prehistoric site

Day of Archaeology with the Archeological Society of Virginia, Board of Directors

As readers of the Day of Archaeology (DOA) blog have realized, there are many aspects to what goes on within the field of archaeology. Throughout much of the U.S., many states have archaeological societies. Typically, these non-profit volunteer organizations bring together those involved in archaeology as a unified voice and force for the archaeology of that particular state.

Since 1940, Virginia archaeology has been promoted by the Archeological Society of Virginia (ASV). Yes – the society uses the “eo” spelling variant of archaeology in its title. For the past 74 years, the ASV has been a dynamic and active voice for Virginia archaeology.

During its quarterly meeting, the Board of Directors of the Archeological Society of Virginia was divided into small work groups.  The board participated in a Value Exercises to discuss and better understand the mission and objectives of the society.  Photo courtesy David E. Rotenizer.

During its quarterly meeting, the Board of Directors of the Archeological Society of Virginia was divided into small work groups. The board participated in a Value Exercises to discuss and better understand the mission and objectives of the society. Photo courtesy David E. Rotenizer.

View of the Board of Directors of the Archeological Society of Virginia at its quarterly meeting 12 July 2014 in Bridgewater, Virginia.  Photo courtesy David E. Rotenizer.

View of the Board of Directors of the Archeological Society of Virginia at its quarterly meeting 12 July 2014 in Bridgewater, Virginia. Photo courtesy David E. Rotenizer.

It was perfect timing that the ASV Board of Directors held its quarterly board meeting that coincided with the DOA event. I felt this was a unique opportunity to participate in DOA and help bring to light the fact that archaeology is often supported by organizations such as these. The meeting was held in the Town of Bridgewater, which is situated within the Shenandoah Valley of western Virginia. Being a statewide organization, the meetings move around the state.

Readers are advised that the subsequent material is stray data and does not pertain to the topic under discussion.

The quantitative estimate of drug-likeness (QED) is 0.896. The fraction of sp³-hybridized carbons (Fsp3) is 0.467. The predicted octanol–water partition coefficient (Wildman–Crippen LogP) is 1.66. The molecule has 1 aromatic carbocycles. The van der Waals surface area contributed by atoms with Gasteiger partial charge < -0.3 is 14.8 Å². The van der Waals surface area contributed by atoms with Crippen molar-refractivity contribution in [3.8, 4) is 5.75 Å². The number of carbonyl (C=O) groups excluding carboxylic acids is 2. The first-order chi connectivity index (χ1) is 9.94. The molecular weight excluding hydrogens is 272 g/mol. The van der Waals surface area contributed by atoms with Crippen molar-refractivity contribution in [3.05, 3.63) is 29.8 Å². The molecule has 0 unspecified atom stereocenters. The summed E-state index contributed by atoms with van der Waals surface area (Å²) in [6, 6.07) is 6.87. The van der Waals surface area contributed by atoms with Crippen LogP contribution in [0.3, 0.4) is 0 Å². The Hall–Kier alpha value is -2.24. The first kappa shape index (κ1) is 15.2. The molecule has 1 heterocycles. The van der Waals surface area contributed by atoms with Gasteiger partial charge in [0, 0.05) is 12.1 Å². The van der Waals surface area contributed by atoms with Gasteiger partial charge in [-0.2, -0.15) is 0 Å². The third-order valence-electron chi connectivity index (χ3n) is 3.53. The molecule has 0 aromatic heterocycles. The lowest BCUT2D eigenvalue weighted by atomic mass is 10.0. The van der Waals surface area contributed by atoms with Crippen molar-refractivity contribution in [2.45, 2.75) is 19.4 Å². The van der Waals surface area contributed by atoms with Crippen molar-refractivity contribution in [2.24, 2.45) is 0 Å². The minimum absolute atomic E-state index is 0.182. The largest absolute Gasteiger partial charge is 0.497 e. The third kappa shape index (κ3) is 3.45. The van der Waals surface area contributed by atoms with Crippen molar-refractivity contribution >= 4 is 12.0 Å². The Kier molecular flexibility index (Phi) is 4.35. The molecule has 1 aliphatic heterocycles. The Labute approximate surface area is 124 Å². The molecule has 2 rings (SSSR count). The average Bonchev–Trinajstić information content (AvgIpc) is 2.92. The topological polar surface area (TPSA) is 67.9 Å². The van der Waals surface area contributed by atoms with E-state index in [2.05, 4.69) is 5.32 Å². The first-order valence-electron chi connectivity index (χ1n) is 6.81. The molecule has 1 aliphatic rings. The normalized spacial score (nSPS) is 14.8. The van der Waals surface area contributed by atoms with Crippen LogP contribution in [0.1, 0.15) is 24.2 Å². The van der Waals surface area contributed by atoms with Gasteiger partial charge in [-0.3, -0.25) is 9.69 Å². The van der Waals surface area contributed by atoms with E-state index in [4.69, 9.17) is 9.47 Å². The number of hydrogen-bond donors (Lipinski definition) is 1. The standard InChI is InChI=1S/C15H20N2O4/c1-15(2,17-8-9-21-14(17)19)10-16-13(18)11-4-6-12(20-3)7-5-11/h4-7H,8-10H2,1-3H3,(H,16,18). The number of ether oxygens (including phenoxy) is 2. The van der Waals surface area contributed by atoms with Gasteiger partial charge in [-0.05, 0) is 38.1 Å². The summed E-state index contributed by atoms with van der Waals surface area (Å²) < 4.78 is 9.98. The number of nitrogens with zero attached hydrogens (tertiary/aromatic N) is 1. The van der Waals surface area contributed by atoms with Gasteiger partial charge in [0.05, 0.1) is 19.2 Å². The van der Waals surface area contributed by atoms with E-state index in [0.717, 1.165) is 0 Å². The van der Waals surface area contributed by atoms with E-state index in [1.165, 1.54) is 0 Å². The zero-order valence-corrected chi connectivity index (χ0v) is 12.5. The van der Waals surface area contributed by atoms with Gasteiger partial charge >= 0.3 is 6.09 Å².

Responsibility for directing the activities of the ASV is vested in a Board of Directors that consists of the President, Vice-President, Secretary, Treasurer, immediate past President, six elected Directors, chairs of Standing Committees and the President of each Chapter. Yes, it is a large board, but it is functional.

With this blog entry, I’ll discuss some of the topics and items brought up during the meeting.

View of one of the Batteaux Boats recovered with ASV support in 1983.   The ASV is seeking funds to help with the proper conservation and study of the remains.   The have been stored in fresh water the past 30 years.  Photo courtesy Lyle Browning.

View of one of the Batteaux Boats recovered with ASV support in 1983. The ASV is seeking funds to help with the proper conservation and study of the remains. They have been stored in fresh water the past 30 years.   The ASV Board of Directors voted to allow the boats to be submitted the Virginia Association on Museums’ annual Top Ten Endangered Artifacts Program.  Photo courtesy Lyle Browning.

Listing for Top Ten Endangered Artifacts

In 1983, during a construction project in downtown Richmond, Virginia a number of historic bateaux boat remains were recovered. Batteaux were rapids running craft, invented and patented in 1765 by the Rucker Brothers. They were up to 70 feet long and 7 feet wide, pointed at both ends with sweep oars and a hearth for the tiller man to tend. They carried tobacco hogsheads and other cargo downstream and any cargo needed was poled upstream.

Prior to the excavation, we had limited knowledge how the craft were constructed. The boats were built by master craftsmen with individual boards tapering over 40 feet to the bow. This is in contrast to later boats that were basically industrial constructs with straight boards that had pre-constructed nose-cones nailed to a rib. In order to complete the report, we need space to conserve the boats and we need the chemicals to preserve them. This boat and others have been sitting in fresh water for 30 years and are in danger of deteriorating without proper conservation and the information regarding them needs to be reported to fill a large gap in the history of Virginia history.

The ASV Board voted to approve having the boats submitted to the Virginia Association of Museums’ annual Top Ten Endangered Artifact listing. This is a program designed to help bring attention and awareness to many of Virginia’s artifacts at risk. It is our hope that awareness for the boats will lead to funding for much needed treatment and research regarding this collection.  I hope you can go on-line to help vote for our candidate.

Outreach Committee

An objective for this committee is the capacity to maintain a public presence for the sharing of both organizational and scholarly information. Current vehicles for this mission include a quarterly newsletter, a quarterly journal, special publications, a website, and an emerging social media presence. It was almost a year ago that the ASV launched its first Facebook page, which has continually grown.  Please visit our page.